VARIOUS (ISLAND RECORDS ARTISTS) - The Vinyl Series Volume Three - 2LP - Vinyl

Label: Island Records/UMC SKU: 15752 Catalogue ID: 5393834 Format: Vinyl
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VARIOUS (ISLAND RECORDS ARTISTS) - The Vinyl Series Volume Three - 2LP - Vinyl

VARIOUS (ISLAND RECORDS ARTISTS) - The Vinyl Series Volume Three - 2LP - Vinyl



LABEL: Island/UMe

CAT NO: 5393834

BARCODE: 0600753938348



Disc 1 – Side A:
1. Free- Fire And Water
2. Robert Palmer – Sailin’ Shoes
3. The Meters – Cissy Strut
4. Bryan Ferry – The “In” Crowd

Disc 1 – Side B:
1. Zap Pow – This Is Reggae Music
2. Toots and the Maytals – Time Tough
3. The Slickers – Johnny Too Bad
4. Jimmy Cliff – You Can Get It If You Really Want
5. Augustus Pablo – King Tubby Meets The Rockers Uptown

Disc 2 – Side A:
1. Traffic – Dear Mr. Fantasy
2. Bad Company – Bad Company
3. Spooky Tooth – Better By You, Better Than Me
4. Sparks – This Town Ain’t Big Enough For Both of Us
5. Roxy Music – Virginia Plan

Disc 2 – Side B:
1. Cat Stevens – Morning Has Broken
2. Nick Drake – Way To Blue
3. Sandy Denny – Late November
4. Emerson, Lake & Palmer – Lucky Man

– The Vinyl Series Volume Three
[Island Records]

2LP – Limited Edition Black Vinyl

The third volume in Island Records’ The Vinyl Series will be released by the celebrated label with UMe on October 29. It’s the latest of the compilations curated by founder Chris Blackwell, in which he hand-picks tracks that evoke his and the label’s unique history.

The new release is an 18-track double LP featuring some of Island’s key releases of the late 1960s and early 70s. Volume One celebrated the label’s pivotal songs of the 1962-69 period, while this summer’s Volume Two reviewed the 1969-73 era. The new addition to the series will further explore the genre-crossing sense of adventure that was a cornerstone of Island’s emergence.

“The counterculture, which came to full force in 1967, had coincided with Island’s launch as a label,” writes Blackwell in the liner notes for Volume Three. “Most of the acts we started off with remained with Island…to many of us, there didn’t seem to be much change.” Volume Three also features track-by-track essays by author and longtime Island historian Chis Salewicz.

Folk and acoustic-based tracks include Nick Drake’s “Way to Blue,” from his first album Five Leaves Left, and Sandy Denny’s “Late November,” first heard on a 1971 label sampler. Cat Stevens, who “continued to be Island’s biggest seller,” as Blackwell writes, is represented by the 1971 hit “Morning Has Broken,” his adaptation of a Christian hymn.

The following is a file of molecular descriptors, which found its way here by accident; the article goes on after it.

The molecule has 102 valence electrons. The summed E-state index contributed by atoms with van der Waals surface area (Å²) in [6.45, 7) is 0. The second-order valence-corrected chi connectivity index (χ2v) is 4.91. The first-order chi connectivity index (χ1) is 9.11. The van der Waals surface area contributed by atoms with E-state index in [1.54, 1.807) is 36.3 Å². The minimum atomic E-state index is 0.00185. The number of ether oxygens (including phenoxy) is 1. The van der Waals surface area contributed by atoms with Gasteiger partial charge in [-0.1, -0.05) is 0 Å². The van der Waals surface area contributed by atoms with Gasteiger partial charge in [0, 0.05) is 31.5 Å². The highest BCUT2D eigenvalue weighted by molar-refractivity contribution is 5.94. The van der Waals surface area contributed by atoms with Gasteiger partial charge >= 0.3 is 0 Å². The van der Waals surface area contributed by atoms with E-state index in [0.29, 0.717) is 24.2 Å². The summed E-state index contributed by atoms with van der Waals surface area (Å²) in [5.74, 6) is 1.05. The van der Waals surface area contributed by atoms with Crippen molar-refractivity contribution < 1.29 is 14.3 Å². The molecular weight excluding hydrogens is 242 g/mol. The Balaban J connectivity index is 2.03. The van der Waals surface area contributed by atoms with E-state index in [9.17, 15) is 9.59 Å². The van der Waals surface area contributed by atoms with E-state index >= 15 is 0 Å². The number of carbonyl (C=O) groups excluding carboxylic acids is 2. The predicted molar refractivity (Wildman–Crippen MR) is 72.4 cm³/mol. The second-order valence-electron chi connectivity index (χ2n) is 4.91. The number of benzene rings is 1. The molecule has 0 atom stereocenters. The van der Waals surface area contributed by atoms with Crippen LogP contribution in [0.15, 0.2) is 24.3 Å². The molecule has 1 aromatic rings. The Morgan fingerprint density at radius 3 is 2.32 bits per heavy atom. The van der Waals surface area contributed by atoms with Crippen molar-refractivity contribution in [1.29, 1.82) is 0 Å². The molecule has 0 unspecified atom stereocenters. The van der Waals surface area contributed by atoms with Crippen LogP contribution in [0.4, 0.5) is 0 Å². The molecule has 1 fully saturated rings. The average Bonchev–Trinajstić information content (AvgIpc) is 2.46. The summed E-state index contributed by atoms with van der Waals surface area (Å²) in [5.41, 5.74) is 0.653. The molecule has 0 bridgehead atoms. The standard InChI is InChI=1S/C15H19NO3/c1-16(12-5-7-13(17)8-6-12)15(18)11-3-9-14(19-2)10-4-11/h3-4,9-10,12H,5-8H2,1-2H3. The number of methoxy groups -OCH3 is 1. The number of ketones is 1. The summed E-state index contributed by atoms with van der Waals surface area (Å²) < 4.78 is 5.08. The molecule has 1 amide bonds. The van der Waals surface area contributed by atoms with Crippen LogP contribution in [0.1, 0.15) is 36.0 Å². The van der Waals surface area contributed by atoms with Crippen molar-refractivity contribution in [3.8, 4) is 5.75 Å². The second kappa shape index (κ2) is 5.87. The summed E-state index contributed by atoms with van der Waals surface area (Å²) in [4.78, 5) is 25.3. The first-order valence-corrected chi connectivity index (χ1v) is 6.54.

Island’s breakthrough into the harder rock scene is also recognized, notably with Free, whose title track from the 1970 album Fire and Water opens Volume Three. Blackwell writes of Free: “Incredibly young, but in many ways wise beyond their years, the four-piece was such a talented group, led at the time I signed them by the 15-year old (!!!) Andy Fraser.”

The subsequent success on Island of Bad Company, featuring Free’s Paul Rodgers and Simon Kirke, is heard via the title track of their first album, and prog rock supergroup Emerson, Lake and Palmer via 1970’s “Lucky Man.”

Blackwell goes on: “When I heard the first Roxy Music album, I confess that I wasn’t immediately certain of it,” but after absorbing the depth of their sound and vision, “I understood that this was a true artistic endeavor, conceived and executed as such.” The Vinyl Series: Volume Three includes Roxy’s first single “Virginia Plain” and Bryan Ferry’s solo cover of “The In Crowd,” as well as key tracks by Traffic, Spooky Tooth, and Sparks. The company’s embrace of R&B and funk elements is reflected in tracks by Robert Palmer and the Meters.

Island’s inextricable connection to reggae is marked by the inclusion of two tracks from the soundtrack of 1972’s The Harder They Come, “Johnny Too Bad” by the Slickers and Jimmy Cliff”s “You Can Get It If You Really Want.” Other highlights from the label’s achievements in bringing reggae to a worldwide audience include songs by Toots and the Maytals, Zap Pow, and dub star Augustus Pablo. Blackwell observes that he “began to see [reggae] was also starting to be taken up by some of the same audience who were the fanbase for underground rock.”

See below for tracklisting…